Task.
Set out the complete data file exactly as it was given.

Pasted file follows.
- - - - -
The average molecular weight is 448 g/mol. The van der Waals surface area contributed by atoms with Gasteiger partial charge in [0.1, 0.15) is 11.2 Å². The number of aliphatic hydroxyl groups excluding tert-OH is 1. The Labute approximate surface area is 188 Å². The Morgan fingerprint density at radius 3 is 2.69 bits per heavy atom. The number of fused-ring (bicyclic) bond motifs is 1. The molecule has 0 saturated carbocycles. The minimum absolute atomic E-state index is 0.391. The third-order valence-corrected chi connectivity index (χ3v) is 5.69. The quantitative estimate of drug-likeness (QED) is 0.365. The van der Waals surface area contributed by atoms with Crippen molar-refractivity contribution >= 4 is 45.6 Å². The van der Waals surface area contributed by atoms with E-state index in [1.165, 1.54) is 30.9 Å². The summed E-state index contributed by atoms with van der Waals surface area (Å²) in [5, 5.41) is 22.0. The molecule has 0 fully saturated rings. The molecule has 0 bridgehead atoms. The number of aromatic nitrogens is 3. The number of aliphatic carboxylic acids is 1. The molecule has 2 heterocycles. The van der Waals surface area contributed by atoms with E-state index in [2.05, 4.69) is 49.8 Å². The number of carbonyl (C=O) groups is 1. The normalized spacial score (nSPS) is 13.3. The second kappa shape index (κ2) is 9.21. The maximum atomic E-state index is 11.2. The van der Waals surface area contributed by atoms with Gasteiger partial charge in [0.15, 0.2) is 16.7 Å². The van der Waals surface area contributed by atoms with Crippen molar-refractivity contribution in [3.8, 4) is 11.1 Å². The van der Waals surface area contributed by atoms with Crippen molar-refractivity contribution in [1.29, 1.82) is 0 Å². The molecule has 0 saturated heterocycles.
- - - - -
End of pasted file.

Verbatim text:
The average molecular weight is 448 g/mol. The van der Waals surface area contributed by atoms with Gasteiger partial charge in [0.1, 0.15) is 11.2 Å². The number of aliphatic hydroxyl groups excluding tert-OH is 1. The Labute approximate surface area is 188 Å². The Morgan fingerprint density at radius 3 is 2.69 bits per heavy atom. The number of fused-ring (bicyclic) bond motifs is 1. The molecule has 0 saturated carbocycles. The minimum absolute atomic E-state index is 0.391. The third-order valence-corrected chi connectivity index (χ3v) is 5.69. The quantitative estimate of drug-likeness (QED) is 0.365. The van der Waals surface area contributed by atoms with Crippen molar-refractivity contribution >= 4 is 45.6 Å². The van der Waals surface area contributed by atoms with E-state index in [1.165, 1.54) is 30.9 Å². The summed E-state index contributed by atoms with van der Waals surface area (Å²) in [5, 5.41) is 22.0. The molecule has 0 fully saturated rings. The molecule has 0 bridgehead atoms. The number of aromatic nitrogens is 3. The number of aliphatic carboxylic acids is 1. The molecule has 2 heterocycles. The van der Waals surface area contributed by atoms with E-state index in [2.05, 4.69) is 49.8 Å². The number of carbonyl (C=O) groups is 1. The normalized spacial score (nSPS) is 13.3. The second kappa shape index (κ2) is 9.21. The maximum atomic E-state index is 11.2. The van der Waals surface area contributed by atoms with Gasteiger partial charge in [0.15, 0.2) is 16.7 Å². The van der Waals surface area contributed by atoms with Crippen molar-refractivity contribution in [3.8, 4) is 11.1 Å². The van der Waals surface area contributed by atoms with Crippen molar-refractivity contribution in [1.29, 1.82) is 0 Å². The molecule has 0 saturated heterocycles.